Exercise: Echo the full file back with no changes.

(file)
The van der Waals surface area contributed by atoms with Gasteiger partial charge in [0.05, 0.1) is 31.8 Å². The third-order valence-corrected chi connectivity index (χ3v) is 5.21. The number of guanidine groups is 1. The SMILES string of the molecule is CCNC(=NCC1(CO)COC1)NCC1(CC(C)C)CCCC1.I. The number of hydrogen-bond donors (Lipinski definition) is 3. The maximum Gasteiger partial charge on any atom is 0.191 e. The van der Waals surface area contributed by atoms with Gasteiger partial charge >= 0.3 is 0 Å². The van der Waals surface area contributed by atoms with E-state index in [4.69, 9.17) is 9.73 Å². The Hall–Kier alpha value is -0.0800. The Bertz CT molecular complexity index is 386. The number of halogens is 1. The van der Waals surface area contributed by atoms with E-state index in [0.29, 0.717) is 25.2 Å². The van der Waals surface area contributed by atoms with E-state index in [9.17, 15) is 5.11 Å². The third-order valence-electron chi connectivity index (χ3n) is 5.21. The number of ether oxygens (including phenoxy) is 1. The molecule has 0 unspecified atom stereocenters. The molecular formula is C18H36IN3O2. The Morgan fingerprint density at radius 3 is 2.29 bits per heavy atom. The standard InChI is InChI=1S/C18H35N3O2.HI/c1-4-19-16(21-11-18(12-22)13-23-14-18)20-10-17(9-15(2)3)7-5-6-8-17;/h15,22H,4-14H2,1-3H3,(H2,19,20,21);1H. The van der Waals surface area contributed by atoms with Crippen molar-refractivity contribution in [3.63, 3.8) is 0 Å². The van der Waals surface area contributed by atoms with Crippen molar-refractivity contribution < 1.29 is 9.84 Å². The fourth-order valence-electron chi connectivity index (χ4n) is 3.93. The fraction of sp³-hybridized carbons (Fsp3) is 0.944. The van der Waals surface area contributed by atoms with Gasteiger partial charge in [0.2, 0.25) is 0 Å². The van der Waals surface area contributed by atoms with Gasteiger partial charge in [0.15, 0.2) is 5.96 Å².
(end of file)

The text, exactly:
The van der Waals surface area contributed by atoms with Gasteiger partial charge in [0.05, 0.1) is 31.8 Å². The third-order valence-corrected chi connectivity index (χ3v) is 5.21. The number of guanidine groups is 1. The SMILES string of the molecule is CCNC(=NCC1(CO)COC1)NCC1(CC(C)C)CCCC1.I. The number of hydrogen-bond donors (Lipinski definition) is 3. The maximum Gasteiger partial charge on any atom is 0.191 e. The van der Waals surface area contributed by atoms with Gasteiger partial charge >= 0.3 is 0 Å². The van der Waals surface area contributed by atoms with E-state index in [4.69, 9.17) is 9.73 Å². The Hall–Kier alpha value is -0.0800. The Bertz CT molecular complexity index is 386. The number of halogens is 1. The van der Waals surface area contributed by atoms with E-state index in [0.29, 0.717) is 25.2 Å². The van der Waals surface area contributed by atoms with E-state index in [9.17, 15) is 5.11 Å². The third-order valence-electron chi connectivity index (χ3n) is 5.21. The number of ether oxygens (including phenoxy) is 1. The molecule has 0 unspecified atom stereocenters. The molecular formula is C18H36IN3O2. The Morgan fingerprint density at radius 3 is 2.29 bits per heavy atom. The standard InChI is InChI=1S/C18H35N3O2.HI/c1-4-19-16(21-11-18(12-22)13-23-14-18)20-10-17(9-15(2)3)7-5-6-8-17;/h15,22H,4-14H2,1-3H3,(H2,19,20,21);1H. The van der Waals surface area contributed by atoms with Crippen molar-refractivity contribution in [3.63, 3.8) is 0 Å². The van der Waals surface area contributed by atoms with Crippen molar-refractivity contribution < 1.29 is 9.84 Å². The fourth-order valence-electron chi connectivity index (χ4n) is 3.93. The fraction of sp³-hybridized carbons (Fsp3) is 0.944. The van der Waals surface area contributed by atoms with Gasteiger partial charge in [0.2, 0.25) is 0 Å². The van der Waals surface area contributed by atoms with Gasteiger partial charge in [0.15, 0.2) is 5.96 Å².